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And in the Red Corner: the latest challenge to Louboutin's Sole
By Christopher J Sherliker

Few women in the world with the slightest interest in fashion will be unfamiliar with the iconic red sole of the Christian Louboutin stiletto. Popularised by celebrities from A-list to Z-list, Louboutins have become one of the most recognisable statements of glamour and luxury in the fashion world.


For years now, Christian Louboutin has been known for actively and aggressively protecting its brand against a flood of copycat products – from both high-end fashion stores and High Street brands – with varying degrees of success.

Only in February, the designer lost an ongoing court battle with YSL in the US over claims the label copied his famous red soles.

Intellectual Property Solicitor (and Louboutin aficionada) Izabela Mountford now brings the saga up to date.

Most recently, Louboutin sued Zara France for "counterfeiting and unfair competition" when the Spanish fashion store started selling pairs of red-soled, opened-toed shoes resembling one of Louboutin's own styles. The courts initially supported the designer's case but, following Zara’s appeal, this was overturned, with the designer ordered to pay €2,500 in compensation.

Even though Louboutin owned registered trade mark rights in France in respect of the colour red, it was argued that the trade mark registration was too vague in that it did not contain a Pantone colour reference characteristic to the brand.

As a result, Louboutin’s registration in France has been cancelled and Zara is now allowed to offer customers its own version red-soled shoes. It is understood that since the judgment, Christian Louboutin has filed a new trade mark application seeking to protect the colour with the correct Pantone reference.

The judgment has attracted an equal amount of support and criticism, especially in the fashion industry. The critics fear that, as a result of challenging the exclusivity of the uber-luxurious brand in yet another case, the ultimate appeal of the design will be lost.

On the other hand, many will argue that the visual appeal and quality of Louboutins is so striking that it will always be easy to distinguish between the genuine product and the cheap imitation. The latter will not be able to compete in terms of the quality of materials used, weight and finish; therefore the brand is unlikely to lose its glamorous status.

For now, it appears that Zara France will continue selling its own version red-soled open-toe slingbacks, but it is yet to be seen to what extent luxury brands will take advantage of the freedom to offer competitive red-soled shoes of their own.

A question also arises as to whether Louboutin’s intellectual property rights in the trademark red soles will be open to challenge in other jurisdictions, and to what extent these are defensible.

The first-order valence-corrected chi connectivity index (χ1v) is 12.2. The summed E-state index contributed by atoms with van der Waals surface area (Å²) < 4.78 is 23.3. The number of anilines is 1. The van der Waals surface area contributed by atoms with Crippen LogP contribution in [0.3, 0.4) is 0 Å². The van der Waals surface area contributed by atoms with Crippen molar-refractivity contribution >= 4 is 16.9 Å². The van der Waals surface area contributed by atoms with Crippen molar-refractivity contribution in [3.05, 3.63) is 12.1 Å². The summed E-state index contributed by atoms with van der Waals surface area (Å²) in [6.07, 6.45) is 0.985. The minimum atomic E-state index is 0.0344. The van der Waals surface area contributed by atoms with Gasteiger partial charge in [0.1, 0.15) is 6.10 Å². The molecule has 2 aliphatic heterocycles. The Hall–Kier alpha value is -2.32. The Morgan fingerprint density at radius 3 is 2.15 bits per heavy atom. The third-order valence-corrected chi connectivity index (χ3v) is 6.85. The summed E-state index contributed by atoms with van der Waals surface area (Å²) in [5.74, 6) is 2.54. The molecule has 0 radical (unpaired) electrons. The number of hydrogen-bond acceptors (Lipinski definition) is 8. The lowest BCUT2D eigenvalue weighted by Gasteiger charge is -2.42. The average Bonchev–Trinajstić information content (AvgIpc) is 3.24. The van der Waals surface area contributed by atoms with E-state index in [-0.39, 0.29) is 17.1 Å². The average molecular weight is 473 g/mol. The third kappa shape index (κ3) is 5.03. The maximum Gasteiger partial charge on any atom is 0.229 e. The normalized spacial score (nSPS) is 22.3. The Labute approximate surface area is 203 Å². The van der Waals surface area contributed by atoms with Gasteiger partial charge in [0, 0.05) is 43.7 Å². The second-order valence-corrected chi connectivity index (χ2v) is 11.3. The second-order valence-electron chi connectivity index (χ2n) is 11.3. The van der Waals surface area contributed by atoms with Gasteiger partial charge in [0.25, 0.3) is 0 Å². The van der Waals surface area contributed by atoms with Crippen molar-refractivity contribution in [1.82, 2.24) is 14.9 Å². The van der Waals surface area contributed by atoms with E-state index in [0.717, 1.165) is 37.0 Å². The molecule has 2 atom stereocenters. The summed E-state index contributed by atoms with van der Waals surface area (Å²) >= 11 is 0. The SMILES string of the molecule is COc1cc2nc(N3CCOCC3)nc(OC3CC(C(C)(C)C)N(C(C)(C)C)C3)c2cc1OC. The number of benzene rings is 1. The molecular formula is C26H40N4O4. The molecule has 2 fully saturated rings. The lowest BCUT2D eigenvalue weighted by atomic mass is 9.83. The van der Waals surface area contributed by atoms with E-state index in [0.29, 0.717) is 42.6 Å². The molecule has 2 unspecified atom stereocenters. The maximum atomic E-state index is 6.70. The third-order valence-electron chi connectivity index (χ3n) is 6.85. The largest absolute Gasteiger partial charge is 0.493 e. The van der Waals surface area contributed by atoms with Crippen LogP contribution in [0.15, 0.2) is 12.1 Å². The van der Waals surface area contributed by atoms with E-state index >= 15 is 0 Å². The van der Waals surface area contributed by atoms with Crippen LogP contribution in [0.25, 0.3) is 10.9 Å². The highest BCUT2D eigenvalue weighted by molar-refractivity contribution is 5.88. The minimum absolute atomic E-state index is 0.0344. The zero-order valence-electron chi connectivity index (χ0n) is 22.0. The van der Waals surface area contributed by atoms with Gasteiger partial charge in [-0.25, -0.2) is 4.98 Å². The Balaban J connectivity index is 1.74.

In the UK, for instance, Louboutin’s rights in the red sole (and specifically, the colour red Pantone No. 18.1663TP) have been protected since 2007 by means of a trade mark registration. It is yet to be seen to what extent this registration will be open to question in light of the recent Zara judgment in France, or whether the indication of colour will serve as a deterrent to such potential challenges, at least for the time being.

For anyone considering protecting a specific colour as a trade mark in the UK, a degree of caution is recommended. Although it is possible to register a colour trade mark, in practice, it has been exceedingly difficult to persuade the Registry that the colour has the capacity to distinguish the goods or services of the applicant from those of other undertakings – and this is the essence of a registered trade mark.

It may be possible to overcome the Registry’s objections by filing evidence to demonstrate that, as a result of extensive use, the mark has acquired a distinctive character, meaning that the relevant consumer would be able to associate the colour trade mark with its source. Indeed, it would appear that, when filing the UK application, Christian Louboutin relied on such evidence, demonstrating that as a result of the use made, the trade mark had acquired distinctive character and was therefore registrable.

However, it is worth noting that Christian Louboutin is also an internationally recognisable brand and therefore capable of demonstrating the required level of distinctiveness to justify registration. In case of other, new or less-known brands, it may be very difficult to convince the Registry that a specific colour should serve as a trade mark and so be protected.

Added: 29th June 2012

Christopher J Sherliker is a partner for Silverman Sherliker LLP who provide legal solutions across a spectrum of requirements.  Find out more about Silverman Sherliker LLP.


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